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LONDON -- In an electric arena, Great Britain has just won its first men's gymnastics team medal in 100 years. After starting with three hit pommel horse routines in the first rotation, capped off by a tremendous effort from gold medal favorite Louis Smith, the Brits charged through their next four events, hitting all of their routines amidst growing excitement from their home crowd.

With just one event remaining, the five British men stood in 4th place behind China, Japan, and Ukraine, and just ahead of strong squads from Russia and the USA. The final rotation will go down as one of the most dazzling and unpredictable ever in Olympic men's gymnastics.

The three British designees on floor - Max Whitlock, Daniel Purvis, and Kristian Thomas - each delivered sensational routines under tremendous pressure. When last up Thomas hit a near perfect routine, the crowd absolutely exploded, sensing they were witnessing history here in the North Greenwich Arena. When his score flashed and Great Britain moved ahead of Ukraine, the U.S., and Russia, the roar was deafening.

An even bigger surprise followed.

Amidst the screaming fans who had been trying to discern which team would seize the bronze medal in the last rotation, not many seemed to notice that Japan's Kohei Uchimura had just fallen on his pommel horse dismount. When his score of 13.466 suddenly flashed, the British crowd erupted yet again as it initially appeared that Japan had just dropped all the way to 4th, giving Great Britain the silver.

Minutes later, the scoreboard was rearranged again as one of the Japanese scores was changed after an inquiry, moving Japan back into second place, and dropping Great Britain to third. The crowd responded with "boos" that were nearly as loud as their previous cheers.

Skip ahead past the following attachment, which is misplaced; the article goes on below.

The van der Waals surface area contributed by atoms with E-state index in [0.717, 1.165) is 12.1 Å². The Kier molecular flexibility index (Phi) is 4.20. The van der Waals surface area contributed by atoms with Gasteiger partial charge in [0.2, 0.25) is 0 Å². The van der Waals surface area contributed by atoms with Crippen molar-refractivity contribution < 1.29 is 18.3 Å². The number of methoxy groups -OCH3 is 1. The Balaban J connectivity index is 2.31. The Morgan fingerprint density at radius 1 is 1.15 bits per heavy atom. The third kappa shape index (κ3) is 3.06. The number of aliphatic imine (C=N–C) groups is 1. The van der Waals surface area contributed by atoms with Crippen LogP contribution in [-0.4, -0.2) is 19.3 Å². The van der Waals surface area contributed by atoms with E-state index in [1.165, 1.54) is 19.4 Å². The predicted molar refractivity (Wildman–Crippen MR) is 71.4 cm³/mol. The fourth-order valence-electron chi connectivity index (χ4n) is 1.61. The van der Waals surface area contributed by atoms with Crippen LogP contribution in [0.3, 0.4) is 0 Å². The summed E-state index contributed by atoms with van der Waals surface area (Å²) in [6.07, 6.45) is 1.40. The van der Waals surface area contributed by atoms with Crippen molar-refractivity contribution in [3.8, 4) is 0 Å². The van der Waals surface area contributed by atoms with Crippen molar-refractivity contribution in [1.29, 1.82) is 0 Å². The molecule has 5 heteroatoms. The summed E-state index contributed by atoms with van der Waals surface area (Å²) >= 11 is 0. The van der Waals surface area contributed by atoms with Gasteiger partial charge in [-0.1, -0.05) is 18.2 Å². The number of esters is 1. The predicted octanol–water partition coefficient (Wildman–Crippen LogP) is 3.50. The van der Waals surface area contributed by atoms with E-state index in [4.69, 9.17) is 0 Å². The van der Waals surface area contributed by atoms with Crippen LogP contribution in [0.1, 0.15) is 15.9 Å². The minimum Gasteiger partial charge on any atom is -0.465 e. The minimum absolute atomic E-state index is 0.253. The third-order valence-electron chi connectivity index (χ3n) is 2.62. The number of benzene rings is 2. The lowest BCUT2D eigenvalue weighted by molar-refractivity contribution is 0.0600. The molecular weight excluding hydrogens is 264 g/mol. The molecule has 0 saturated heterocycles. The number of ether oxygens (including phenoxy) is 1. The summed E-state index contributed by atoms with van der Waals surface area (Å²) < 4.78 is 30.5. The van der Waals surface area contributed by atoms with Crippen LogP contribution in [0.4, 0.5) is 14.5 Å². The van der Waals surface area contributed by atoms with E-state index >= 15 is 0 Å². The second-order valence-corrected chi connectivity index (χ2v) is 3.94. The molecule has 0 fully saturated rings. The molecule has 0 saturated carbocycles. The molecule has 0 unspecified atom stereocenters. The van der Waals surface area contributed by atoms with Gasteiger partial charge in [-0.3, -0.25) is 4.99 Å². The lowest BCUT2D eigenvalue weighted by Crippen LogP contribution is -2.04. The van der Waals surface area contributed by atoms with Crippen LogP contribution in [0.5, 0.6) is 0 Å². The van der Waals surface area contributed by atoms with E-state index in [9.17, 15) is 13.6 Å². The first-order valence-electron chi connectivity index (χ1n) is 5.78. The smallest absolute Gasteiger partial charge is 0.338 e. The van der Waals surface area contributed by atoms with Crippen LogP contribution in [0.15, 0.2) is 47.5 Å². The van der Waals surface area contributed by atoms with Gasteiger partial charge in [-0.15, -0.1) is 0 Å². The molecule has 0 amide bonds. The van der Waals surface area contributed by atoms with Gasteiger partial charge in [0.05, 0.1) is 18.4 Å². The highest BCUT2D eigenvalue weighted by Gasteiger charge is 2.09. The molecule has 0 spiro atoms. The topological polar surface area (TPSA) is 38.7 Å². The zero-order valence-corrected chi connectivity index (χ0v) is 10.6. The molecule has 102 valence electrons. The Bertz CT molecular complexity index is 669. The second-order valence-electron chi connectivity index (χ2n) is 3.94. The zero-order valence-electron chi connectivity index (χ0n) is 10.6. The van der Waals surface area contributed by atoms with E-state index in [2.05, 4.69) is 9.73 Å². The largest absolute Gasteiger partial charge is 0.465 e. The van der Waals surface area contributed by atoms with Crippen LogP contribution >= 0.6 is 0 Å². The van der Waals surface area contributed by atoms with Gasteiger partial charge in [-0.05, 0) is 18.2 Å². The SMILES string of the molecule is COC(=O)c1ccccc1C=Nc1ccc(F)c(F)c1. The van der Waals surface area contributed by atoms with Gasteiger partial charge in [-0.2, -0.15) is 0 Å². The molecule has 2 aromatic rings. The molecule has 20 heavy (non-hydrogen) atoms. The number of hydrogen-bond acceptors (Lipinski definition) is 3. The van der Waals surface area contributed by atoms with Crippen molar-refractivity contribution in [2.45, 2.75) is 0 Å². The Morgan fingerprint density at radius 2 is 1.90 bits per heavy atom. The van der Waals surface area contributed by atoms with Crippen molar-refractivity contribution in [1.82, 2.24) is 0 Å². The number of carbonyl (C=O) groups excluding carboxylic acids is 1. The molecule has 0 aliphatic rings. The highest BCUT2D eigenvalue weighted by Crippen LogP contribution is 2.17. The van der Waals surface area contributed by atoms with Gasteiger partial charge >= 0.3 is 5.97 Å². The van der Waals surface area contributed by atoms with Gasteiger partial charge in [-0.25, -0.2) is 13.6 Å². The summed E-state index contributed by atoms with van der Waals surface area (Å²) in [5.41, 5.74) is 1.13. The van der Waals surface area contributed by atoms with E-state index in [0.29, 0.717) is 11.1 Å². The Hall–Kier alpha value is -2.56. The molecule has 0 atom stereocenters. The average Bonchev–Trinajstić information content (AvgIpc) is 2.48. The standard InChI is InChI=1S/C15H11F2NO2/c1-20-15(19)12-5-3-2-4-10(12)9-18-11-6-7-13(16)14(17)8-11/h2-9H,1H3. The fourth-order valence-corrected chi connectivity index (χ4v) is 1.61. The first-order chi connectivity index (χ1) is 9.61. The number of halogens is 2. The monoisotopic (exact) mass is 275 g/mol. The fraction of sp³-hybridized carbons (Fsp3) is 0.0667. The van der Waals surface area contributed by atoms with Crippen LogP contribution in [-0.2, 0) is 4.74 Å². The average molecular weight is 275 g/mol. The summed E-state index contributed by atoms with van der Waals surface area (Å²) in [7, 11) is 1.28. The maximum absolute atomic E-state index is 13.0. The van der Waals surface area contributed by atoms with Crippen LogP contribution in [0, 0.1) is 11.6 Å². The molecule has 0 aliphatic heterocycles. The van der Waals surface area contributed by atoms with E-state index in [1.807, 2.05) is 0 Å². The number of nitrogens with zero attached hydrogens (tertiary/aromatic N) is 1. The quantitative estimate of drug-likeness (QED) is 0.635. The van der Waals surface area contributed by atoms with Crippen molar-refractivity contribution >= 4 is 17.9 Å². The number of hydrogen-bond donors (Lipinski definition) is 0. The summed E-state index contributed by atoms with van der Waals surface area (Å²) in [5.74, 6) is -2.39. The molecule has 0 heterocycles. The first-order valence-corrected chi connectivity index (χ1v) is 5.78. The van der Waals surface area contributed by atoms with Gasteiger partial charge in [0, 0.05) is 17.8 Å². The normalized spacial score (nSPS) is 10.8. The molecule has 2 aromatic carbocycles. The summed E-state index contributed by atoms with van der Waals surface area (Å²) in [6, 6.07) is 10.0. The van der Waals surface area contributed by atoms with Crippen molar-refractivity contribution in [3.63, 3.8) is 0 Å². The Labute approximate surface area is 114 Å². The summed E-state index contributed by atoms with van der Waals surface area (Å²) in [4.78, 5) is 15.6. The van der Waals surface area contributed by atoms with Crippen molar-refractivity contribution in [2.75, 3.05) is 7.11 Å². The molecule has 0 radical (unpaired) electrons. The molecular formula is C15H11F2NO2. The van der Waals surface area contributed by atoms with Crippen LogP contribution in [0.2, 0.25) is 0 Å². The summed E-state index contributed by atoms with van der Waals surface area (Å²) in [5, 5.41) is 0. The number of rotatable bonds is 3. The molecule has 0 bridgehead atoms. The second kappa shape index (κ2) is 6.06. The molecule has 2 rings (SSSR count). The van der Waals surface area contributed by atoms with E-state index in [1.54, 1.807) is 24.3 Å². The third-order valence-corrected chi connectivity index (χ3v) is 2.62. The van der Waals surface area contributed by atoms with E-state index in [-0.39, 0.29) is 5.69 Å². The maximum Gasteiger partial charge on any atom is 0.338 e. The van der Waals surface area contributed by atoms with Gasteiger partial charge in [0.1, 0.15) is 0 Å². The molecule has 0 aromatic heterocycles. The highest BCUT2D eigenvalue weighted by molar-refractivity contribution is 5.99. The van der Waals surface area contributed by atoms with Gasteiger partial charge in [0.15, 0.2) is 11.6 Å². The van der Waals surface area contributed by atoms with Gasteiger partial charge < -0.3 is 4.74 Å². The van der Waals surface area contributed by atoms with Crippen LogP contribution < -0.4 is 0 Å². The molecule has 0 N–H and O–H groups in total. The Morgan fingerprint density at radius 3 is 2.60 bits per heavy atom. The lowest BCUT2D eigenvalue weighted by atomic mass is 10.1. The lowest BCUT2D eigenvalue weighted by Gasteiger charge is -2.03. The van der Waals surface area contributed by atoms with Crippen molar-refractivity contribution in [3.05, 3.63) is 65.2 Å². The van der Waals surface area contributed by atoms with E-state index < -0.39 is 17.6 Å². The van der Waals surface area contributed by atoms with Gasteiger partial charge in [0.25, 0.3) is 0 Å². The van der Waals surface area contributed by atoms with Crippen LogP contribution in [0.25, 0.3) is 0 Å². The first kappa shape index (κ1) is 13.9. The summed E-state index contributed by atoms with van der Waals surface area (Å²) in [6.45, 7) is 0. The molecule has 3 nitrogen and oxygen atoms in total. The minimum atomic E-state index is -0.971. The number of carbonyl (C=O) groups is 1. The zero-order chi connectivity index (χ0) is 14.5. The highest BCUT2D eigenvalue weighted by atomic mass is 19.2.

The last minute switch to bronze didn't change the smiles on the faces of these British men, as they knew that a medal of any color represents a historic day for British gymnastics. These five young men left the arena as newly minted legends for their proud nation.

China rebounded remarkably from their weak performance in qualifications to win their second consecutive Olympic gold, suffering no major errors on any of the six events. This team, which lost former Olympic champion Teng Haibin to injury earlier in the week, swung the best pommel horse we've seen from this team in London on the final event to secure the gold over Japan.

The United States, which led the entire competition after the qualifications, swallowed a fall on floor from Sam Mikulak and two costly falls on pommel horse from the typically sturdy Danell Leyva and John Orozco. When Orozco also fell short on his vault after his hands slipped, the deficit became too great to make up. The USA rallied well on parallel bars and then nailed three sensational high bar routines in the final rotation in a noble attempt to salvage a bronze. But it just wasn't quite enough to surpass the stunning floor routines of the British or the steady rings routines of the Ukrainians. These five American men, who have been dreaming of Olympic gold heading into these Games, will have to settle for a disappointing 5th. This team still has plenty of opportunities to turn these Olympics into a big success for the United States, as it will have two legitimate medal contenders in the all-around finals and multiple medal chances in the event finals.

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